Teens, like most of us, can experience the pain and grief of losing a loved one or friend. As a parent, watching your child cope with and battle through grief can be one of the most painful experiences of your life.
With all grief and loss, there is a strong pull to try and make the person grieving feel better immediately or be ‘fixed’ from their pain.
Parents are in a unique position to support, love, and be present for their teen when they’ve experienced a grief or loss. A few thoughts:
- When people grieve, they crave a variety of things: solitude, community, silence, and support. There isn’t a perfect thing to say to a grieving teen, but being present and offering to be available should they want to talk can go a long way.
- Let your teen be surrounded by supportive people—peers, teachers, youth leaders from a faith community can all offer support and love to a grieving teen. Adolescent development places a high weight of significance on peer relationships, and teens will generally open up more to their peers than parents—and that’s okay!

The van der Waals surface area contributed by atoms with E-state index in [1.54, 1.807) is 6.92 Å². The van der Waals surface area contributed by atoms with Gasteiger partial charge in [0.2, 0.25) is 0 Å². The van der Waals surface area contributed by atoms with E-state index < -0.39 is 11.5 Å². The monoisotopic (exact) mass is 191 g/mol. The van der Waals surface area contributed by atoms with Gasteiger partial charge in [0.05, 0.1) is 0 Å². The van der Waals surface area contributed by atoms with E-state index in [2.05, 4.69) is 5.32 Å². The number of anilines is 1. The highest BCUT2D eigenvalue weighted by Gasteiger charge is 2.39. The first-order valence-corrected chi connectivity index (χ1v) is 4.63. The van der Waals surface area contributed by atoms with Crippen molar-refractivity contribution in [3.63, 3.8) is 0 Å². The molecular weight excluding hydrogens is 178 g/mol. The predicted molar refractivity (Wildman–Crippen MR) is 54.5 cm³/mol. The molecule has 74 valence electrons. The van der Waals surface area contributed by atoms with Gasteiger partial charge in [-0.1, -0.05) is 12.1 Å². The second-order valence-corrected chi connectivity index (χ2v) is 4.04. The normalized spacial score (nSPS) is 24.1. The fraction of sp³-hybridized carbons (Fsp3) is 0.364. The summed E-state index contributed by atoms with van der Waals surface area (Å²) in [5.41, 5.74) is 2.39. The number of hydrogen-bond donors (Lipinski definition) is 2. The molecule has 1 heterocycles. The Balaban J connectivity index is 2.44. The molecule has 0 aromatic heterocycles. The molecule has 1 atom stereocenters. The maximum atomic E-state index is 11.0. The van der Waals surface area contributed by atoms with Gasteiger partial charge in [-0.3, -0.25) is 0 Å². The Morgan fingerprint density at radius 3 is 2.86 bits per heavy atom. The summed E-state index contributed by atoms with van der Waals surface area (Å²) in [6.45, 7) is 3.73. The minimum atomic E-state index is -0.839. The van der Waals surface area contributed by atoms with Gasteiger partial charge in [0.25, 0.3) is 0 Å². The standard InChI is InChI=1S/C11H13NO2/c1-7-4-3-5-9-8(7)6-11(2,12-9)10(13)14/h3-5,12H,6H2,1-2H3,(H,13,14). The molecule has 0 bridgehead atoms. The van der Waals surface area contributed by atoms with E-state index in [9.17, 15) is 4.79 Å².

- Help identify ‘safe spaces’ for your teen—their favorite coffee shop where they can be alone; a part of the house that is close to their family but gives them distance; a walking path near home. Having a ‘safe space’ where teens can go to take a break from their life can be powerful in allowing them to work through their own grief process in their own time.
- Seek professional help. Teens are sometimes more willing to speak to a counselor than to their parents—as long as they’re talking to someone, it means they’re connecting and working through their loss in their own time.
Sarah Brookings, MA, LPC
sbrookings @ growcounseling.com
Photo Cred: Zimthiger